FAMILIES affected by the trauma of self-harm are joining forces to create a lifeline of support.
Wearside parents and carers who were devastated to discover their children were self-harmers have formed a support group to help others faced with the same situation.
Parents and Carers Together (Pact) meets every other Thursday in Roker to offer support to families.
A Sunderland dad has helped to form the group after he discovered his 17-year-old daughter was cutting herself.
He wishes to remain anonymous to protect her identity.
“Up until six months ago, we never really knew anything about self-harming,” he told the Echo. “We now realise that the North East is the area in the UK which has the greatest growth in it.
“It’s difficult as a parent to recognise the signs, finding out that our daughter self-harmed, and had been since she was 15, certainly opened our eyes.
“There are things you grow accustomed to, like mood swings and wearing long-sleeve tops, that you just put down to them being a teenager but can actually be signs of anxiety. We only found out when my wife was messing around with our daughter play fighting and her sleeve rolled up and we noticed the cuts.
“There weren’t just one or two, we’re talking 12 to 15. She was taking blades out of pencil sharpeners to do it.”
He added: “As a parent your world falls apart when you find out something like that. But being able to talk to someone who has gone through the same thing is a massive help.”
The group founder’s daughter is now receiving treatment. Though he and the other families say they’ve been helped by an NHS group, they wanted to form a more regular support group.
It meets at the community room in the new Tesco in Roker from 6.30pm and lasts for one hour. Anyone can turn up to talk to others and take advice from guest visitors.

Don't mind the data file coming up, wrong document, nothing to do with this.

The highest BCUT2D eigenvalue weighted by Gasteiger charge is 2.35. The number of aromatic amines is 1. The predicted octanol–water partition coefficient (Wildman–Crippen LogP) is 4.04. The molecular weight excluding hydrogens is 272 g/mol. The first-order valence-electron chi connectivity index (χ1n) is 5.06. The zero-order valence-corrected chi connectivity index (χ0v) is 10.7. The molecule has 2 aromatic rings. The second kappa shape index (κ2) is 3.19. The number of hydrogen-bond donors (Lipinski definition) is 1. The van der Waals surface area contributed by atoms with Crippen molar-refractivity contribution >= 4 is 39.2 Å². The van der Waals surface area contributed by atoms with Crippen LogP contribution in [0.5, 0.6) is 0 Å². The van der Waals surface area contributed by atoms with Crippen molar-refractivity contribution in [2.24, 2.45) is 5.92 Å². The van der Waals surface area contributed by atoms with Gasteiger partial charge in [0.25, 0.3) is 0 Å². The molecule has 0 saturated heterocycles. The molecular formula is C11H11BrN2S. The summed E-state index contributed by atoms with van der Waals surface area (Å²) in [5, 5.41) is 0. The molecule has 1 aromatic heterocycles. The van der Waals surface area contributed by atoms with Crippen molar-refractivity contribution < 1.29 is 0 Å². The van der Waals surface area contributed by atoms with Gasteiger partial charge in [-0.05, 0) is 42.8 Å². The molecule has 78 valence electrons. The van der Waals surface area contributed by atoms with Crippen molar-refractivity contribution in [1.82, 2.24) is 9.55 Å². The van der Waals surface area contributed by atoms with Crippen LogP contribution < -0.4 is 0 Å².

The man added: “My daughter is getting help now, but we want to show others that there is light at the end of the tunnel.”
•The next Pact meeting will be on March 13. To speak to a Pact member Tel. 07799254950 or email Sunderlandpact@hotmail.co.uk.
Report reveals key triggers
BULLYING and feeling alone are among the reasons children on Wearside self harm, says a new report.
A recent poll, conducted for Self-harm Awareness Day at the start of this month, revealed that one in four young people who self-harm started due to bullying, with 61 per cent saying they do it because they feel alone.
ChildLine, Selfharm.co.uk, YouthNet and YoungMinds have collaborated to support Self-harm Awareness Day and carried out a survey to help understand the key reasons why young people begin to self-harm.
More than 16 per cent of respondents were from across Northern England, including Sunderland, and feeling alone and being bullied were highlighted as the key triggers that led to first-time self harming.
Others included family relationships, pressure to do well as school, emotional abuse and friendship problems.
Christine Mellor, ChildLine’s North East area manager, said: “There are many reasons why young people might self-harm. It’s a way of dealing with overwhelming feelings that can feel very difficult to cope with and young people tell us that physical pain helps them cope with the emotional pain.
“We have seen a significant rise in the amount of children contacting ChildLine about self-harm.”
Young people in need to of advice or support on the issue can contact ChildLine on 0800 1111 or go to ChildLine.org.uk.